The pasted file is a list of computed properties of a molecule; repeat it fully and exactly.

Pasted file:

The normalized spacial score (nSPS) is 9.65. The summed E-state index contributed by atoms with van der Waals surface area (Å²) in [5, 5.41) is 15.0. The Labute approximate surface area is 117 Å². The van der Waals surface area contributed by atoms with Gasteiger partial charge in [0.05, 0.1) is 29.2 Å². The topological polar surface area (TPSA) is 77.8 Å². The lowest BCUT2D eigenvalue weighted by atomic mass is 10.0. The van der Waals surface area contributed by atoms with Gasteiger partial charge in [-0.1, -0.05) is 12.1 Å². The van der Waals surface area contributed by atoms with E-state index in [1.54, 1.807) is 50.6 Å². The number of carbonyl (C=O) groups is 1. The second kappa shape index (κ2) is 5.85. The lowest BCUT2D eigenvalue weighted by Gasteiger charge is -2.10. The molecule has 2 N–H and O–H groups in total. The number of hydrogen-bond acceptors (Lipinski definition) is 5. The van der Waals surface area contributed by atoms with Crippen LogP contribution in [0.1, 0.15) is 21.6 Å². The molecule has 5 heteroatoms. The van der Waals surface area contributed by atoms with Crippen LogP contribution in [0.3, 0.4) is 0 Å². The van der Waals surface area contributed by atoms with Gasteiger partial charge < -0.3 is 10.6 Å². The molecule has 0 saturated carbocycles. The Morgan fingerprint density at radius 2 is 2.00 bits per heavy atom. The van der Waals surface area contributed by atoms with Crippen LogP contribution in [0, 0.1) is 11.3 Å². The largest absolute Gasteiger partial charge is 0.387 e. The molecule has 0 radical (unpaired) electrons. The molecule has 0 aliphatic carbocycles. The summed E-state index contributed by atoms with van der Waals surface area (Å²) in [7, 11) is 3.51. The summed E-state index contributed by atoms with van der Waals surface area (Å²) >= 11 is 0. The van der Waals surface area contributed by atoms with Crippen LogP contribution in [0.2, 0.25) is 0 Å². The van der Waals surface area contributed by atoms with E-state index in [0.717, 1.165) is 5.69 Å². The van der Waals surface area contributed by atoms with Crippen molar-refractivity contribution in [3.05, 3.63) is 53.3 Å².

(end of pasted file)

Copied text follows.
The normalized spacial score (nSPS) is 9.65. The summed E-state index contributed by atoms with van der Waals surface area (Å²) in [5, 5.41) is 15.0. The Labute approximate surface area is 117 Å². The van der Waals surface area contributed by atoms with Gasteiger partial charge in [0.05, 0.1) is 29.2 Å². The topological polar surface area (TPSA) is 77.8 Å². The lowest BCUT2D eigenvalue weighted by atomic mass is 10.0. The van der Waals surface area contributed by atoms with Gasteiger partial charge in [-0.1, -0.05) is 12.1 Å². The van der Waals surface area contributed by atoms with E-state index in [1.54, 1.807) is 50.6 Å². The number of carbonyl (C=O) groups is 1. The second kappa shape index (κ2) is 5.85. The lowest BCUT2D eigenvalue weighted by Gasteiger charge is -2.10. The molecule has 2 N–H and O–H groups in total. The number of hydrogen-bond acceptors (Lipinski definition) is 5. The van der Waals surface area contributed by atoms with Crippen LogP contribution in [0.1, 0.15) is 21.6 Å². The molecule has 5 heteroatoms. The van der Waals surface area contributed by atoms with Crippen LogP contribution in [0.3, 0.4) is 0 Å². The van der Waals surface area contributed by atoms with Gasteiger partial charge < -0.3 is 10.6 Å². The molecule has 0 saturated carbocycles. The Morgan fingerprint density at radius 2 is 2.00 bits per heavy atom. The van der Waals surface area contributed by atoms with Crippen LogP contribution in [0, 0.1) is 11.3 Å². The largest absolute Gasteiger partial charge is 0.387 e. The molecule has 0 radical (unpaired) electrons. The molecule has 0 aliphatic carbocycles. The summed E-state index contributed by atoms with van der Waals surface area (Å²) in [7, 11) is 3.51. The summed E-state index contributed by atoms with van der Waals surface area (Å²) >= 11 is 0. The van der Waals surface area contributed by atoms with Crippen LogP contribution in [0.2, 0.25) is 0 Å². The van der Waals surface area contributed by atoms with E-state index in [0.717, 1.165) is 5.69 Å². The van der Waals surface area contributed by atoms with Crippen molar-refractivity contribution in [3.05, 3.63) is 53.3 Å².